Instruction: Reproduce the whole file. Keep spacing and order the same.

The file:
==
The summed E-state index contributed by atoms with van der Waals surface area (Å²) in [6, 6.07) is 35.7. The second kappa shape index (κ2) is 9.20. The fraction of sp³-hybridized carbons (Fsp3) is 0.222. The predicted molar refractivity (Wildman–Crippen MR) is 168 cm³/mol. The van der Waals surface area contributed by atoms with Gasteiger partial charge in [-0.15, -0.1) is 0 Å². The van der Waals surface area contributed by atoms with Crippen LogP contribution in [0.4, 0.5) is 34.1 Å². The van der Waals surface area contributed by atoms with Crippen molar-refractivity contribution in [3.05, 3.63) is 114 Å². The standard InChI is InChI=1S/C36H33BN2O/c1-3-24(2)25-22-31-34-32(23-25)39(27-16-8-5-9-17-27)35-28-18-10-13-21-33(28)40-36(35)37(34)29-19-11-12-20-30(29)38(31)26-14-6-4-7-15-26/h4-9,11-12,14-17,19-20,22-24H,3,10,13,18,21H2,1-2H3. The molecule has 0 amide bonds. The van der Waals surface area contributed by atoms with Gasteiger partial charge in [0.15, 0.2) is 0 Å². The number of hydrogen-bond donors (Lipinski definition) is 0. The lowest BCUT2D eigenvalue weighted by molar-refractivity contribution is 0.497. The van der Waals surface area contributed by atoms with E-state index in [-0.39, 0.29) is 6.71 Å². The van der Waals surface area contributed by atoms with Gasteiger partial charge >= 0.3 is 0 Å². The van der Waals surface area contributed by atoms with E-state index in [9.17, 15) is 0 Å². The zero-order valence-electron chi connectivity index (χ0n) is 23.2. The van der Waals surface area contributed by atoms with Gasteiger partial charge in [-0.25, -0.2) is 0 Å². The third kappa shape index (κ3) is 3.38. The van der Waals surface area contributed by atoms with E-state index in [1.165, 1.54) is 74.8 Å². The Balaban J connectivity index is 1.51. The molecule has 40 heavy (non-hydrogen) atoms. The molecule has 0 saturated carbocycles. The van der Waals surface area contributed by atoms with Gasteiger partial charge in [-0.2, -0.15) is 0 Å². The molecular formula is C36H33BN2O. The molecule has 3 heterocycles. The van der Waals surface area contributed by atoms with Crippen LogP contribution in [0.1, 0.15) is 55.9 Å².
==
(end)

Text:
The summed E-state index contributed by atoms with van der Waals surface area (Å²) in [6, 6.07) is 35.7. The second kappa shape index (κ2) is 9.20. The fraction of sp³-hybridized carbons (Fsp3) is 0.222. The predicted molar refractivity (Wildman–Crippen MR) is 168 cm³/mol. The van der Waals surface area contributed by atoms with Gasteiger partial charge in [-0.15, -0.1) is 0 Å². The van der Waals surface area contributed by atoms with Crippen LogP contribution in [0.4, 0.5) is 34.1 Å². The van der Waals surface area contributed by atoms with Crippen molar-refractivity contribution in [3.05, 3.63) is 114 Å². The standard InChI is InChI=1S/C36H33BN2O/c1-3-24(2)25-22-31-34-32(23-25)39(27-16-8-5-9-17-27)35-28-18-10-13-21-33(28)40-36(35)37(34)29-19-11-12-20-30(29)38(31)26-14-6-4-7-15-26/h4-9,11-12,14-17,19-20,22-24H,3,10,13,18,21H2,1-2H3. The molecule has 0 amide bonds. The van der Waals surface area contributed by atoms with Gasteiger partial charge in [0.15, 0.2) is 0 Å². The number of hydrogen-bond donors (Lipinski definition) is 0. The lowest BCUT2D eigenvalue weighted by molar-refractivity contribution is 0.497. The van der Waals surface area contributed by atoms with E-state index in [-0.39, 0.29) is 6.71 Å². The van der Waals surface area contributed by atoms with Gasteiger partial charge >= 0.3 is 0 Å². The van der Waals surface area contributed by atoms with E-state index in [9.17, 15) is 0 Å². The zero-order valence-electron chi connectivity index (χ0n) is 23.2. The van der Waals surface area contributed by atoms with Gasteiger partial charge in [-0.25, -0.2) is 0 Å². The third kappa shape index (κ3) is 3.38. The van der Waals surface area contributed by atoms with E-state index in [1.165, 1.54) is 74.8 Å². The Balaban J connectivity index is 1.51. The molecule has 40 heavy (non-hydrogen) atoms. The molecule has 0 saturated carbocycles. The van der Waals surface area contributed by atoms with Gasteiger partial charge in [-0.2, -0.15) is 0 Å². The molecular formula is C36H33BN2O. The molecule has 3 heterocycles. The van der Waals surface area contributed by atoms with Crippen LogP contribution in [0.1, 0.15) is 55.9 Å².